Imagine this scenario: Some time ago you purchased an electronic gizmo and its product protection plan at a national retail chain. Now your gizmo is acting all goofy and you want it fixed and quickly (you’ve become rather attached to your gizmo)! You call the toll-free number, successfully navigate the IVR the first time around, wait a little over two minutes to reach a call center agent … who can’t seem to find your contract in the system. Your call gets escalated to a manager who you waited about 5 more minutes talk to so she can attempt to pull up your contract by your phone number, date of purchase, credit card number and all likely mis-spellings of your name. And nada. Still no contract to be found. You are then ushered off to yet a third human being who puts you on hold while he calls the store where you made your purchase. Contract number in hand, you are then transferred back to the general customer service queue where you started and receive instructions on how to get your gizmo repaired. Hopefully you weren’t planning to eat during your lunch hour.
At every step in this lengthy process, it seemed that people did exactly what they were trained to do. A quality monitoring analyst listening to any of the separate conversations you were having with their call center may have even walked away thinking “What a great customer interaction! I need to remember to walk by later and praise Dan for his great customer handling on that call.” Meanwhile, you walk away from the interaction without lunch and determined never to buy a gizmo protection plan ever again. After all, your time is worth something. You may vow to never even buy that brand of gizmo ever again.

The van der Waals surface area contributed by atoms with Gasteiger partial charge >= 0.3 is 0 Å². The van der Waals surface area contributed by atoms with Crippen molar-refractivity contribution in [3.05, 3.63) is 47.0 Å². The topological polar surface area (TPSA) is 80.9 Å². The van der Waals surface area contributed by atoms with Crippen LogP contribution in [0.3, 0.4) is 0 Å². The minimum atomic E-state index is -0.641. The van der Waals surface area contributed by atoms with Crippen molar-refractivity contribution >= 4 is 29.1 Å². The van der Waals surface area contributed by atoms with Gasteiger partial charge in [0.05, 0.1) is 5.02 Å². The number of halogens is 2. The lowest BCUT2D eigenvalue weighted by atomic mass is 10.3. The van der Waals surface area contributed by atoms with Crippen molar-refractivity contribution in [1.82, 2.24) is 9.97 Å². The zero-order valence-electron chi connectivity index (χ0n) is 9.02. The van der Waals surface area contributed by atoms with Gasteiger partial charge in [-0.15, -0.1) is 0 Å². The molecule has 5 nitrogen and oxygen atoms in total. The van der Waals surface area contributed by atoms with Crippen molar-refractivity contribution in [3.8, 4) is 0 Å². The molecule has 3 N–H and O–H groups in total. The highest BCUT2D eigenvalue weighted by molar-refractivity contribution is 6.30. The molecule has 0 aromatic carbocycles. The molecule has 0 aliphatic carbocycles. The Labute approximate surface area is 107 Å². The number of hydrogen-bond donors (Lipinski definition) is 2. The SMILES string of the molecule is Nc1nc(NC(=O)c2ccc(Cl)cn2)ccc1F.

Such is the myopic view that call centers have been operating under since the industry began. And, if in your zealous pursuit of a 360 degree view of the customer experience, you’ve ever tried to piece together these disassociated touch-points you know that it is a massive undertaking requiring heroic efforts on the part of your IT group (think CRM product implementation kind of effort) or your poor, under-appreciated Excel or MS Access sage. The point is (to quote Aristotle), “The whole is more than the sum of its parts.” In order to truly improve the customer experience, one must be able to view it and understand it from a holistic standpoint. From the initial touch point, to the very last and everything in between, dial-to-disconnect Speech BI provides the insights you need to truly be customer-centric.
You can obtain more insights on analytics from dial to disconnect right now by clicking here.
- Putting Humanity in Contact Centers - July 26, 2017
- Avoiding Pitfalls of Customer Satisfaction Surveys - July 19, 2017
- Why Customer Experience is Like Sex in High School - January 11, 2017
- VoC Execution Gap in Contact Centers is Huge - June 29, 2016
- How long should my contact center survey be? - June 7, 2016
- Stop the Freaking Customer Feedback - April 27, 2016
- What is your Contact Center Top Priority? - April 11, 2016
- Nine words to stop using to describe your quality assurance program - March 10, 2016
- What NOT TO DO with your contact center budget - March 9, 2016
- What to aim for with your Contact Center Budget - February 15, 2016